Friday, September 21, 2007


The topic of localization of games will come up in many classes, but beyond the point of "different language" students may not see what there is to do. American students tend to be fairly insular; many have never been in a foreign country, and few outside North America. So I give some examples.

For many years one of Chevy's main vehicles was the "Nova". The name needed to be changed for the Spanish-speaking market, however, because (I'm told) the word means "no go" in Spanish.

IBM for many years sold the very successful "RS6000" mid-range computer system. Unfortunately, Australians use "RS" the way we would use "BS" as a term of denigration or disapproval. So IBM was selling the "RatShit6000" computer in Australia.

Those are examples I've read about. Here are some I've encountered myself. I lived in England for three years in the late 70s . Many people know that the English call a truck a lorry, the hood of a car a bonnet, and the trunk of a car a boot.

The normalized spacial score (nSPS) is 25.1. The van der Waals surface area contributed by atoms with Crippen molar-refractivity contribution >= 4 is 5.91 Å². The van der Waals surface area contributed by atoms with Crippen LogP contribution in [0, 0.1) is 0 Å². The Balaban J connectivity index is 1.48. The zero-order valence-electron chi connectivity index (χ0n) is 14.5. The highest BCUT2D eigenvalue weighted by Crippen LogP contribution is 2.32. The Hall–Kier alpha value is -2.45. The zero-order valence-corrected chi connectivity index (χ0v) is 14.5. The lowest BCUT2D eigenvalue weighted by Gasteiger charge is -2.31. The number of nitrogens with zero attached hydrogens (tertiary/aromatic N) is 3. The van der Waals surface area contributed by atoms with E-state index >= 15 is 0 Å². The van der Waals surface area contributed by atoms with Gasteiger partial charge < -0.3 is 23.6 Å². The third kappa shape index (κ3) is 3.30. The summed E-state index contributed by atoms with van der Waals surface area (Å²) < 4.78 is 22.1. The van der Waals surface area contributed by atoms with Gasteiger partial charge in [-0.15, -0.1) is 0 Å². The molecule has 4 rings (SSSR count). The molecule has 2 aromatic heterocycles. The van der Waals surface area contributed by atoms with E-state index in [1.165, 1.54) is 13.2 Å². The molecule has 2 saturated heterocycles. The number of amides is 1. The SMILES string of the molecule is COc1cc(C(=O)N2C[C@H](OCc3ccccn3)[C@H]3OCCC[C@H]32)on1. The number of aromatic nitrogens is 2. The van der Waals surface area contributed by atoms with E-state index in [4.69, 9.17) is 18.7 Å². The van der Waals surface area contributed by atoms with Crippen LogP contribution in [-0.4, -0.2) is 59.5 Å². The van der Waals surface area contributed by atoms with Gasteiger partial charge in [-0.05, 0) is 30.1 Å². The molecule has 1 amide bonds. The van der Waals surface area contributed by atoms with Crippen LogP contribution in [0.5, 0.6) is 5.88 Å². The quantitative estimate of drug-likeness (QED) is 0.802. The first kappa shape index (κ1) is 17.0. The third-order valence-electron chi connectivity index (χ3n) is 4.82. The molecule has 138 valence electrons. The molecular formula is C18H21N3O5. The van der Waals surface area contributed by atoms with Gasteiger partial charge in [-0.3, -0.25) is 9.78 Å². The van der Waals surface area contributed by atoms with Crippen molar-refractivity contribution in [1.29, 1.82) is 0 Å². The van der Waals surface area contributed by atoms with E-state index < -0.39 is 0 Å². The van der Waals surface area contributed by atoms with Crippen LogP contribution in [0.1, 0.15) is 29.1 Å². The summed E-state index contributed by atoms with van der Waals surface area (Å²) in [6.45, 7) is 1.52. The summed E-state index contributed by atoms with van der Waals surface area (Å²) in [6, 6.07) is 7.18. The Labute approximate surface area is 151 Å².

However, at one point I was talking with two young ladies (one of whom became my wife) and said something about the pants they were wearing. They both looked at me strangely, and it finally emerged that the outer garment we call pants is called trousers in England. "Pants" refers only to underwear!

Much more recently, I was playing a game with my English nephew and niece, and niece dropped a piece which skittered away. I told her to "shag it", that is, go get it. They looked at me strangely (niece was 12 or 13 at the time) and I remembered (from an Austin Powers movie!) that "shag" means the physical act of making love, in England. Oops.

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